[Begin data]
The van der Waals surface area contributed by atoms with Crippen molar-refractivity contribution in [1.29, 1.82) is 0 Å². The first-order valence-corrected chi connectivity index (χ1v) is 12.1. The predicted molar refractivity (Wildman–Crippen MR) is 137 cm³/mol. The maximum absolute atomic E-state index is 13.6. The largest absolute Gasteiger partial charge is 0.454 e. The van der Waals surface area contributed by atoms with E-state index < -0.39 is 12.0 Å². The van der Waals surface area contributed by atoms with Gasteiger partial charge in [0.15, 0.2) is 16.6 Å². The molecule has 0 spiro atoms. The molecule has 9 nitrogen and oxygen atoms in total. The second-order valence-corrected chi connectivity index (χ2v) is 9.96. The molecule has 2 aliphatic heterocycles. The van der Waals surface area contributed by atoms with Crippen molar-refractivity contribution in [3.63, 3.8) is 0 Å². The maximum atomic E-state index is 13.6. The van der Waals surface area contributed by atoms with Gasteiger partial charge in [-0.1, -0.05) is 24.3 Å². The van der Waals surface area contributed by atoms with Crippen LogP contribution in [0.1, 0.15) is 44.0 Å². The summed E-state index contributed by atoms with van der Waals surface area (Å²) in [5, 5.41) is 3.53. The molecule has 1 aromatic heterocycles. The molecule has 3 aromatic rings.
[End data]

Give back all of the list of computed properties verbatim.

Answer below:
The van der Waals surface area contributed by atoms with Crippen molar-refractivity contribution in [1.29, 1.82) is 0 Å². The first-order valence-corrected chi connectivity index (χ1v) is 12.1. The predicted molar refractivity (Wildman–Crippen MR) is 137 cm³/mol. The maximum absolute atomic E-state index is 13.6. The largest absolute Gasteiger partial charge is 0.454 e. The van der Waals surface area contributed by atoms with E-state index < -0.39 is 12.0 Å². The van der Waals surface area contributed by atoms with Gasteiger partial charge in [0.15, 0.2) is 16.6 Å². The molecule has 0 spiro atoms. The molecule has 9 nitrogen and oxygen atoms in total. The second-order valence-corrected chi connectivity index (χ2v) is 9.96. The molecule has 2 aliphatic heterocycles. The van der Waals surface area contributed by atoms with Crippen molar-refractivity contribution in [3.63, 3.8) is 0 Å². The maximum atomic E-state index is 13.6. The van der Waals surface area contributed by atoms with Gasteiger partial charge in [-0.1, -0.05) is 24.3 Å². The van der Waals surface area contributed by atoms with Crippen LogP contribution in [0.1, 0.15) is 44.0 Å². The summed E-state index contributed by atoms with van der Waals surface area (Å²) in [5, 5.41) is 3.53. The molecule has 1 aromatic heterocycles. The molecule has 3 aromatic rings.